The NAV (net asset value) of a mutual fund is the sum total of the market value of shares and other securities and cash held in the portfolio of the MF scheme, minus the liabilities, divided by the total number of outstanding units. Going by this definition, the NAV of a MF scheme is the book value per unit of the scheme.
So, does it make sense to invest in a new fund offer (NFO) or put in your money in an existing MF scheme? The units in NFOs are available at Rs 10 while the units of existing MF schemes are available at NAV of the scheme, which could be Rs 12, Rs 15, Rs 50 or Rs 100. So, which is better: buying the new units at Rs 10 or buying existing units at higher price?
The NAV of a scheme is an indicator of the performance of the scheme. If two schemes of the same type are launched at the same time, the higher the NAV, the better the performance and, therefore, higher the return on investment which will be reflected in higher dividend pay-outs over the years. On the contrary, if the NFO is new, it does not have any NAV to show for performance. Hence, it is difficult to say how the scheme will perform in future.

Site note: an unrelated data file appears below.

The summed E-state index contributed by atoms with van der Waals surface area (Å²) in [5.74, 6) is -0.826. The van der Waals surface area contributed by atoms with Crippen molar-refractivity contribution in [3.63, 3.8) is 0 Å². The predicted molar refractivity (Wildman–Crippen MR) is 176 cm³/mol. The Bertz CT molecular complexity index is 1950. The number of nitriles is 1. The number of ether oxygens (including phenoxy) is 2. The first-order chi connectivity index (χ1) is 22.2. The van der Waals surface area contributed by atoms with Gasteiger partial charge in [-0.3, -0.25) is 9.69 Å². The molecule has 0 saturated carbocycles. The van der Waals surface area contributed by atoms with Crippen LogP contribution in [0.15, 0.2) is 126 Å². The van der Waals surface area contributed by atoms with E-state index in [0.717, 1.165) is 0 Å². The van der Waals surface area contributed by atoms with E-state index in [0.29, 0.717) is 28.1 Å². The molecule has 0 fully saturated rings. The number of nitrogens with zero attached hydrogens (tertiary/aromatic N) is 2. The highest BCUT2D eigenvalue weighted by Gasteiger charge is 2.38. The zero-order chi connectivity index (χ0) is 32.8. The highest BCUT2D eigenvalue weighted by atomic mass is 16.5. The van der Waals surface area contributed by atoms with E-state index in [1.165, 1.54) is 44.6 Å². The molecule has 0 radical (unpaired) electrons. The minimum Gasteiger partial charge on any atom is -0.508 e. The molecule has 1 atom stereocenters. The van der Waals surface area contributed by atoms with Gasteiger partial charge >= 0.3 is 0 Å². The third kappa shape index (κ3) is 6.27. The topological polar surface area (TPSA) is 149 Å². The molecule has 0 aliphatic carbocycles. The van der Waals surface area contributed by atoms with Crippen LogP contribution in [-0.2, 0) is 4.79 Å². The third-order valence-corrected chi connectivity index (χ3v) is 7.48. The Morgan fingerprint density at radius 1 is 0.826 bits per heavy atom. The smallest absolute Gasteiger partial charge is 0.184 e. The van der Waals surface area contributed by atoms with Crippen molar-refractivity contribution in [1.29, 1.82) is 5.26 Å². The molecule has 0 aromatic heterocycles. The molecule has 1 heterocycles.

But when you buy units of a MF scheme at higher NAV, does it mean that you are buying the units dearer? Not really. This is because you are paying a higher price as the value of the units have appreciated over the years due to appreciation in the value of the scheme’s assets commensurate to the value of the outstanding units.
However, it is true that as the dividend is declared per unit, the return on investment would be higher when you buy the units of a new scheme or when the NAV of an existing scheme is lower. That is probably the reason why retail MF investors prefer to subscribe to NFOs rather than buying the MF units of existing schemes which are available at higher NAVs.